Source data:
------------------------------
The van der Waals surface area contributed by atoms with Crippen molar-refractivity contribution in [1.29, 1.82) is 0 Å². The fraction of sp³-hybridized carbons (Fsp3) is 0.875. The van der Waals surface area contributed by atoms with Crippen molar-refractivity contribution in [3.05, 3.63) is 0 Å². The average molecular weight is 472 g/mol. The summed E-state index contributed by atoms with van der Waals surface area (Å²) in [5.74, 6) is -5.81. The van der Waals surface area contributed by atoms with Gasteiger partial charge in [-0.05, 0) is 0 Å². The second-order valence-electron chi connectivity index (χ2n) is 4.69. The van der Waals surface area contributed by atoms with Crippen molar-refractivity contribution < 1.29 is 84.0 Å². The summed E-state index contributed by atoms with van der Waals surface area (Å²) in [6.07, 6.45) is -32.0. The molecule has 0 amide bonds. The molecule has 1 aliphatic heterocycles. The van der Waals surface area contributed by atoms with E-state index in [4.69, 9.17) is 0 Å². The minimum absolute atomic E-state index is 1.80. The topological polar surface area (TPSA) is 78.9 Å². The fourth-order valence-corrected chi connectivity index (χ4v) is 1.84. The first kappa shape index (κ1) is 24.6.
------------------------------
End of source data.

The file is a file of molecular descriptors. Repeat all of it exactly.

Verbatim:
The van der Waals surface area contributed by atoms with Crippen molar-refractivity contribution in [1.29, 1.82) is 0 Å². The fraction of sp³-hybridized carbons (Fsp3) is 0.875. The van der Waals surface area contributed by atoms with Crippen molar-refractivity contribution in [3.05, 3.63) is 0 Å². The average molecular weight is 472 g/mol. The summed E-state index contributed by atoms with van der Waals surface area (Å²) in [5.74, 6) is -5.81. The van der Waals surface area contributed by atoms with Gasteiger partial charge in [-0.05, 0) is 0 Å². The second-order valence-electron chi connectivity index (χ2n) is 4.69. The van der Waals surface area contributed by atoms with Crippen molar-refractivity contribution < 1.29 is 84.0 Å². The summed E-state index contributed by atoms with van der Waals surface area (Å²) in [6.07, 6.45) is -32.0. The molecule has 0 amide bonds. The molecule has 1 aliphatic heterocycles. The van der Waals surface area contributed by atoms with E-state index in [4.69, 9.17) is 0 Å². The minimum absolute atomic E-state index is 1.80. The topological polar surface area (TPSA) is 78.9 Å². The fourth-order valence-corrected chi connectivity index (χ4v) is 1.84. The first kappa shape index (κ1) is 24.6.